Sorry, Exhausted Parents, But There's One Thing You Should Never Do To Get A Baby To Sleep

If your baby refuses to stay asleep at night, I'm going to go ahead and assume people have offered you all sorts of advice on how to "help." While their intentions are probably pure, it's not uncommon for people to pass along outdated and even downright dangerous suggestions. So I'm sorry, all you exhausted parents out there, but there's one thing you should never do to get a baby to sleep at night. In other words, if even the most well-intentioned person tells you to put baby cereal in your little one's nighttime bottle prior to bedtime, tell them thanks, but no thanks.

There are more than a few reasons why putting baby cereal into a bottle should be avoided, according to Our Everyday Life. First of all, it's a choking hazard. Why? Well, because you'd probably have to widen the nipple of the bottle itself in order for the baby to be able to suck cereal out of the bottle. That can cause their cereal-infused milk to flow out much faster than regular milk or formula, and your baby might have trouble keeping up with how much is being to fed to them at one time, and choke.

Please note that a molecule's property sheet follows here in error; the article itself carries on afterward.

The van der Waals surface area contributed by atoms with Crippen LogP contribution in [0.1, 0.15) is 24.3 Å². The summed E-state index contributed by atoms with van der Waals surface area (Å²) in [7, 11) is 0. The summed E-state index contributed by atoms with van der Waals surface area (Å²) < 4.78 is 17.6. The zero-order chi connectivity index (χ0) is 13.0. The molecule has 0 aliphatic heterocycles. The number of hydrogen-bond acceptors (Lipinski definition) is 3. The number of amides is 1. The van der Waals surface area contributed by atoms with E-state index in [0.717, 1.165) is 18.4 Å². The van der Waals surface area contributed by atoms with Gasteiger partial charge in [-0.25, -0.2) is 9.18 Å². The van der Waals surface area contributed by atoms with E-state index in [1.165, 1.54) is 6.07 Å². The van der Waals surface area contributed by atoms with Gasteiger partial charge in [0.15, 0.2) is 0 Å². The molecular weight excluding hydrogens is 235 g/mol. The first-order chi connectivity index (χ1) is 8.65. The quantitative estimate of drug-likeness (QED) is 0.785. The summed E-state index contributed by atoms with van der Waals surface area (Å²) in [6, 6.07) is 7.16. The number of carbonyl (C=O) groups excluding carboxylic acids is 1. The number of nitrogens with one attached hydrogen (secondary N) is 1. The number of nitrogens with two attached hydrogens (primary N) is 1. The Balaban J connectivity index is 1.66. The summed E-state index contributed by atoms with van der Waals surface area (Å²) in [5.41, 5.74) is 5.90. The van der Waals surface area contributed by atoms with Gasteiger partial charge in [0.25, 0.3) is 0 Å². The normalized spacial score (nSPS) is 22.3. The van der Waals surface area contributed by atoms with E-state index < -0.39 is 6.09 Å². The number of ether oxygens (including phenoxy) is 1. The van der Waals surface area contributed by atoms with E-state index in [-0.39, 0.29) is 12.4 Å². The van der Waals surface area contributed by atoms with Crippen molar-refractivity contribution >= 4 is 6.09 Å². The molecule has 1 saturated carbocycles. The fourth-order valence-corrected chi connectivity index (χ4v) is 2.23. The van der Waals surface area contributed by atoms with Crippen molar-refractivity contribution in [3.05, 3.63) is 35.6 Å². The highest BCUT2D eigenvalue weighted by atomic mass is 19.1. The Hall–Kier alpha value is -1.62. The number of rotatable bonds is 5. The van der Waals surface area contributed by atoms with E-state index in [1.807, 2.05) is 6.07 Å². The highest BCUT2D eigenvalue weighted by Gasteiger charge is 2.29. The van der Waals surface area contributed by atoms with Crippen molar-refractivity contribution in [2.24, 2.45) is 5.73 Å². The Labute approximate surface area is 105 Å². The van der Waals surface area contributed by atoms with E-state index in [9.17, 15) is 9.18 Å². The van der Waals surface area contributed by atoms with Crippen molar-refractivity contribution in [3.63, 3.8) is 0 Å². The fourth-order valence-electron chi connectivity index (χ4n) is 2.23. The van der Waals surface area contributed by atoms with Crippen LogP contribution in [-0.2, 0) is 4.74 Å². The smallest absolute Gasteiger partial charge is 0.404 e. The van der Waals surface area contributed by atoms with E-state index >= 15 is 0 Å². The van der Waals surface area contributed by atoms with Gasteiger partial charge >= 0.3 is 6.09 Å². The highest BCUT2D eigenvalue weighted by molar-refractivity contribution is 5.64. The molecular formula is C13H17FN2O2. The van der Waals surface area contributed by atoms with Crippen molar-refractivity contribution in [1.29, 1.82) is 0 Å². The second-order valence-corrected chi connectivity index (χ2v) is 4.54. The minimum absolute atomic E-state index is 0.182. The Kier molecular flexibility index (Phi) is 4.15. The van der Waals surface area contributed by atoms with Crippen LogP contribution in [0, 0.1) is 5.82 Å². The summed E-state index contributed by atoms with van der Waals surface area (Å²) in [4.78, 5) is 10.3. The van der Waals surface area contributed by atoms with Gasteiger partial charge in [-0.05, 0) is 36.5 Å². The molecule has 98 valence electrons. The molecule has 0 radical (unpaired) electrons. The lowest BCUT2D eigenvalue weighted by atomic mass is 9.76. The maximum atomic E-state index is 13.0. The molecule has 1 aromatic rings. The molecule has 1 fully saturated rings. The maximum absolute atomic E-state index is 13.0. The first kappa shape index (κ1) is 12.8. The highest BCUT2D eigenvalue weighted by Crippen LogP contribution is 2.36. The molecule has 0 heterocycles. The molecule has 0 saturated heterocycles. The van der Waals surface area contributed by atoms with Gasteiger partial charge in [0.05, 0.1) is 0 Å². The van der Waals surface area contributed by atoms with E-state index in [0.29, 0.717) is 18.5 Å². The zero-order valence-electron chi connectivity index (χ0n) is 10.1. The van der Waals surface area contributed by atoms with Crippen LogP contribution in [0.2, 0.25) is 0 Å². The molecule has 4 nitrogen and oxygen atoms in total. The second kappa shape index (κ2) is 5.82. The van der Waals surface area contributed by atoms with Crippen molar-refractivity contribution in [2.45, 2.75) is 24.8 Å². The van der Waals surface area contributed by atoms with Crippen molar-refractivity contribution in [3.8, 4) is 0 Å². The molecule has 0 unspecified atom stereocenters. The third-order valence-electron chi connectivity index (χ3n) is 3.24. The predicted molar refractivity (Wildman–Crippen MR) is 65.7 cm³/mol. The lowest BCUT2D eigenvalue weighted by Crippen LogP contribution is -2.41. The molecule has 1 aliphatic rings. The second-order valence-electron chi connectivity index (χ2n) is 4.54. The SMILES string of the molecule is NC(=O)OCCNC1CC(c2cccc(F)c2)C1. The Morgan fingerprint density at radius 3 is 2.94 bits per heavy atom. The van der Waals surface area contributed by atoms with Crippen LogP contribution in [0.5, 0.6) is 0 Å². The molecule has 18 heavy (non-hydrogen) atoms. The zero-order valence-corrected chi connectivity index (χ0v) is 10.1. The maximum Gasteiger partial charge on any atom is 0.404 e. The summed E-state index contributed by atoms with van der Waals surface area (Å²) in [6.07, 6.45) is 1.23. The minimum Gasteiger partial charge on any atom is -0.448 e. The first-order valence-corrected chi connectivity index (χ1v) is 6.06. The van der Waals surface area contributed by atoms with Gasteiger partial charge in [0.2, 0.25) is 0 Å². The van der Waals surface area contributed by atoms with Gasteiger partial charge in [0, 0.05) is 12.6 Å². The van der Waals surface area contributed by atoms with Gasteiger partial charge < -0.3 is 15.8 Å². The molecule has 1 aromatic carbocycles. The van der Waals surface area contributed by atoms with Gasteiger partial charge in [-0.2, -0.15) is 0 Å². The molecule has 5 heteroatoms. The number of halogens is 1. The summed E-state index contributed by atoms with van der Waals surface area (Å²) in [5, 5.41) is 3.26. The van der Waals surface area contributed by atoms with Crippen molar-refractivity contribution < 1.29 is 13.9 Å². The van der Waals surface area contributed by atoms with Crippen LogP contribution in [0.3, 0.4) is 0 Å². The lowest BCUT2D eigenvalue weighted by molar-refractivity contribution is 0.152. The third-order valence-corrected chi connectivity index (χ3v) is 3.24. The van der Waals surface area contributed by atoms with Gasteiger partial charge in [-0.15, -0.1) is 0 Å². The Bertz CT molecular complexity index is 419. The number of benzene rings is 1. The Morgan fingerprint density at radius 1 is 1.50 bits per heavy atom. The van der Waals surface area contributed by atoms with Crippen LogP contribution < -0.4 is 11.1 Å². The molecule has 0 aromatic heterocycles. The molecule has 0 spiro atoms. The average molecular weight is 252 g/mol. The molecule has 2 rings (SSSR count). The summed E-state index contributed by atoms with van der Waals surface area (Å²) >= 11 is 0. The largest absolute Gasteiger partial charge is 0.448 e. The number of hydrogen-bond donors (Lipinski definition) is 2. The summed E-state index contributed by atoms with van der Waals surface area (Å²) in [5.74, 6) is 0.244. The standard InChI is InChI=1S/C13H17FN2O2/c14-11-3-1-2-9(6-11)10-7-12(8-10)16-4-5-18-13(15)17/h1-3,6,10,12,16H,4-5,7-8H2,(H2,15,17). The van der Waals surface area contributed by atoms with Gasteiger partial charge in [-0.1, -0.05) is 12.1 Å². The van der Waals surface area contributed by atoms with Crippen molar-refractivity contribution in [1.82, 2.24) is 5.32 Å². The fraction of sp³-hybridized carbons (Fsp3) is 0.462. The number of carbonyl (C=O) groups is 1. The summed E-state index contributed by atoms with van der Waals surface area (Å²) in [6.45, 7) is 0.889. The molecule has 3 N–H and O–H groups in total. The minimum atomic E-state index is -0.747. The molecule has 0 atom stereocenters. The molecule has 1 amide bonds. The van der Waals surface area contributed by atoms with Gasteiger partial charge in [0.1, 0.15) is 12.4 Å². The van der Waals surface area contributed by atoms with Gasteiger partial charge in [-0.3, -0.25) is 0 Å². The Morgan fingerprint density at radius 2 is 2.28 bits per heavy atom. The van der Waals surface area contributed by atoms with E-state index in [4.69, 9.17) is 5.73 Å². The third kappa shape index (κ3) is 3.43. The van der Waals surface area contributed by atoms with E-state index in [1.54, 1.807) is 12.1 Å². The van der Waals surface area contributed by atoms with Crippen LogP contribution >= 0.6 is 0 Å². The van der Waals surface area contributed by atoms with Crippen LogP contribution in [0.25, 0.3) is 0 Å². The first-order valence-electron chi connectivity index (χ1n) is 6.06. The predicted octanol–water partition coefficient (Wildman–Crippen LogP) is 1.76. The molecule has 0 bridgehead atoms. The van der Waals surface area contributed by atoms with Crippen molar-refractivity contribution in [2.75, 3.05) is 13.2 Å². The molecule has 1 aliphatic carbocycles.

Putting cereal in a bottle can also cause babies to overeat, according to Parenting. Babies judge how much they're eating based on volume, and while adding cereal won't increase the volume, it does increase the calorie count of the feeding. That can cause babies to become overweight.


Besides the health risks, there's also no evidence to suggest that putting cereal in a baby's bottle to help them sleep even works, according to Baby Center. In fact, there's no link between better sleep and a full stomach. Instead, parents just have to tough it out until baby's central nervous system is mature enough to make it through the night — and, of course, until they're secure enough to get through a night without needing a comforting snuggle or two from mom and/or dad.

Of course, you may hear from parents who swear putting cereal in a bottle worked like a charm, and now their child is a champion sleeper. You may also hear that some parents were expressly told by their pediatricians to try it out. That's because, in rare cases, doctors might recommend adding cereal to baby bottles to treat severe reflux. Unless you've been told to do so by a certified health care professional, however, it's probably not worth the risk.

Just like with absolutely anything involved with parenting, take the unsolicited advice and suggestions in stride, then do your own research and/or ask your child's pediatrician.